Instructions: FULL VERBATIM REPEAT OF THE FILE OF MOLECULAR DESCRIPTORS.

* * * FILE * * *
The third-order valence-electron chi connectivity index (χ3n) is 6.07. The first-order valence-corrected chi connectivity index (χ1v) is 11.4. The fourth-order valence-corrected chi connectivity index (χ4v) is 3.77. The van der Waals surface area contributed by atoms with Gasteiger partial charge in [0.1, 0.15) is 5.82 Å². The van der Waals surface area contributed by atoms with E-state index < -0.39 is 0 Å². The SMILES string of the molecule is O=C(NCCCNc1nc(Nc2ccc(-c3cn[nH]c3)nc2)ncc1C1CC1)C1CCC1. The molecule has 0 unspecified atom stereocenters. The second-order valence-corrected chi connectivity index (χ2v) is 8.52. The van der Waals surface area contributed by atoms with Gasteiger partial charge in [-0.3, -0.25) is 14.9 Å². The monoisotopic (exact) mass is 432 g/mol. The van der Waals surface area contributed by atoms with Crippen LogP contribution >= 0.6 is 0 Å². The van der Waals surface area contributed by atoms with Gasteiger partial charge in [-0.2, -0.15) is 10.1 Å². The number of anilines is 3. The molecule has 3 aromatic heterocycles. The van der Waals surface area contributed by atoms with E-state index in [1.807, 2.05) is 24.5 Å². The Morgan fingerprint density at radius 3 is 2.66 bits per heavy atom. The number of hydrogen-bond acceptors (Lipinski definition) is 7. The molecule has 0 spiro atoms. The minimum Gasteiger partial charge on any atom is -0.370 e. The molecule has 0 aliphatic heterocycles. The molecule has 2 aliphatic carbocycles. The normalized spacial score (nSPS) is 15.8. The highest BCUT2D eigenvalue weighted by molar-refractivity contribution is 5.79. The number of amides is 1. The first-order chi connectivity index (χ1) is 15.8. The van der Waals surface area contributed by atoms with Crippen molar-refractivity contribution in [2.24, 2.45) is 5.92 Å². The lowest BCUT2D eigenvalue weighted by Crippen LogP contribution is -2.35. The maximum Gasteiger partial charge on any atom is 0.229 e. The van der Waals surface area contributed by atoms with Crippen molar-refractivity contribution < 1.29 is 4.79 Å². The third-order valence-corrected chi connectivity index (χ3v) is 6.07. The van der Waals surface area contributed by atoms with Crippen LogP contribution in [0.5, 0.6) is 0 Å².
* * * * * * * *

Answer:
The third-order valence-electron chi connectivity index (χ3n) is 6.07. The first-order valence-corrected chi connectivity index (χ1v) is 11.4. The fourth-order valence-corrected chi connectivity index (χ4v) is 3.77. The van der Waals surface area contributed by atoms with Gasteiger partial charge in [0.1, 0.15) is 5.82 Å². The van der Waals surface area contributed by atoms with E-state index < -0.39 is 0 Å². The SMILES string of the molecule is O=C(NCCCNc1nc(Nc2ccc(-c3cn[nH]c3)nc2)ncc1C1CC1)C1CCC1. The molecule has 0 unspecified atom stereocenters. The second-order valence-corrected chi connectivity index (χ2v) is 8.52. The van der Waals surface area contributed by atoms with Gasteiger partial charge in [-0.3, -0.25) is 14.9 Å². The monoisotopic (exact) mass is 432 g/mol. The van der Waals surface area contributed by atoms with Crippen LogP contribution >= 0.6 is 0 Å². The van der Waals surface area contributed by atoms with Gasteiger partial charge in [-0.2, -0.15) is 10.1 Å². The number of anilines is 3. The molecule has 3 aromatic heterocycles. The van der Waals surface area contributed by atoms with E-state index in [1.807, 2.05) is 24.5 Å². The Morgan fingerprint density at radius 3 is 2.66 bits per heavy atom. The number of hydrogen-bond acceptors (Lipinski definition) is 7. The molecule has 0 spiro atoms. The minimum Gasteiger partial charge on any atom is -0.370 e. The molecule has 0 aliphatic heterocycles. The molecule has 2 aliphatic carbocycles. The normalized spacial score (nSPS) is 15.8. The highest BCUT2D eigenvalue weighted by molar-refractivity contribution is 5.79. The number of amides is 1. The first-order chi connectivity index (χ1) is 15.8. The van der Waals surface area contributed by atoms with Crippen molar-refractivity contribution in [2.24, 2.45) is 5.92 Å². The lowest BCUT2D eigenvalue weighted by Crippen LogP contribution is -2.35. The maximum Gasteiger partial charge on any atom is 0.229 e. The van der Waals surface area contributed by atoms with Crippen molar-refractivity contribution < 1.29 is 4.79 Å². The third-order valence-corrected chi connectivity index (χ3v) is 6.07. The van der Waals surface area contributed by atoms with Crippen LogP contribution in [0.5, 0.6) is 0 Å².